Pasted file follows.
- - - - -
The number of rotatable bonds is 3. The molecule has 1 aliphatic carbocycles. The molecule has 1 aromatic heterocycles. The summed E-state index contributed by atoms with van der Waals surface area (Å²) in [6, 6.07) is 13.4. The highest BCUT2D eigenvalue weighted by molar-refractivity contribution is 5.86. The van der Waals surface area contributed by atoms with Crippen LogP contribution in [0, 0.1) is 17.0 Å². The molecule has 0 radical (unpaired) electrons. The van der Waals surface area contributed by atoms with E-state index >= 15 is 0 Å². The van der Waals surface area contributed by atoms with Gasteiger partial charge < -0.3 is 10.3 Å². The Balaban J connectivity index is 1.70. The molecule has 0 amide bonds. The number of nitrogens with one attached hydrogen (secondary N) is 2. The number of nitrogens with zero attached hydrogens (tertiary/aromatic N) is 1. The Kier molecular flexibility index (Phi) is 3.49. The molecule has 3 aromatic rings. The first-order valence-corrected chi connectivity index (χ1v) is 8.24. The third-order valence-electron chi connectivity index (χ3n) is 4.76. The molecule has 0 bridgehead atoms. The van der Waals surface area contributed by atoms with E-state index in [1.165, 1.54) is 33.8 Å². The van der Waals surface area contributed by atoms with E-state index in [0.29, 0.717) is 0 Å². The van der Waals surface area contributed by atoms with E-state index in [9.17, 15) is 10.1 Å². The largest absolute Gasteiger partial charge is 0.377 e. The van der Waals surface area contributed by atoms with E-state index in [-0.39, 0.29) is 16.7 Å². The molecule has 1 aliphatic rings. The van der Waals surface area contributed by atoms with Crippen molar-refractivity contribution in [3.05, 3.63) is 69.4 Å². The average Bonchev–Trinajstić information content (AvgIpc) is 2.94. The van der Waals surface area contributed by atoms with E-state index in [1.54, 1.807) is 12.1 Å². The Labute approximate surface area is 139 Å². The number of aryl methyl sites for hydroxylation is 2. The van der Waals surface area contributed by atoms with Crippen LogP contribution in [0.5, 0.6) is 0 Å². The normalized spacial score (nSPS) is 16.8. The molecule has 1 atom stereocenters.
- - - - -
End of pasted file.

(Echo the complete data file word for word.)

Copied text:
The number of rotatable bonds is 3. The molecule has 1 aliphatic carbocycles. The molecule has 1 aromatic heterocycles. The summed E-state index contributed by atoms with van der Waals surface area (Å²) in [6, 6.07) is 13.4. The highest BCUT2D eigenvalue weighted by molar-refractivity contribution is 5.86. The van der Waals surface area contributed by atoms with Crippen LogP contribution in [0, 0.1) is 17.0 Å². The molecule has 0 radical (unpaired) electrons. The van der Waals surface area contributed by atoms with E-state index >= 15 is 0 Å². The van der Waals surface area contributed by atoms with Gasteiger partial charge < -0.3 is 10.3 Å². The Balaban J connectivity index is 1.70. The molecule has 0 amide bonds. The number of nitrogens with one attached hydrogen (secondary N) is 2. The number of nitrogens with zero attached hydrogens (tertiary/aromatic N) is 1. The Kier molecular flexibility index (Phi) is 3.49. The molecule has 3 aromatic rings. The first-order valence-corrected chi connectivity index (χ1v) is 8.24. The third-order valence-electron chi connectivity index (χ3n) is 4.76. The molecule has 0 bridgehead atoms. The van der Waals surface area contributed by atoms with E-state index in [1.165, 1.54) is 33.8 Å². The van der Waals surface area contributed by atoms with E-state index in [0.29, 0.717) is 0 Å². The van der Waals surface area contributed by atoms with E-state index in [9.17, 15) is 10.1 Å². The largest absolute Gasteiger partial charge is 0.377 e. The van der Waals surface area contributed by atoms with E-state index in [-0.39, 0.29) is 16.7 Å². The molecule has 1 aliphatic rings. The van der Waals surface area contributed by atoms with Crippen molar-refractivity contribution in [3.05, 3.63) is 69.4 Å². The average Bonchev–Trinajstić information content (AvgIpc) is 2.94. The van der Waals surface area contributed by atoms with E-state index in [1.54, 1.807) is 12.1 Å². The Labute approximate surface area is 139 Å². The number of aryl methyl sites for hydroxylation is 2. The van der Waals surface area contributed by atoms with Crippen LogP contribution in [0.5, 0.6) is 0 Å². The normalized spacial score (nSPS) is 16.8. The molecule has 1 atom stereocenters.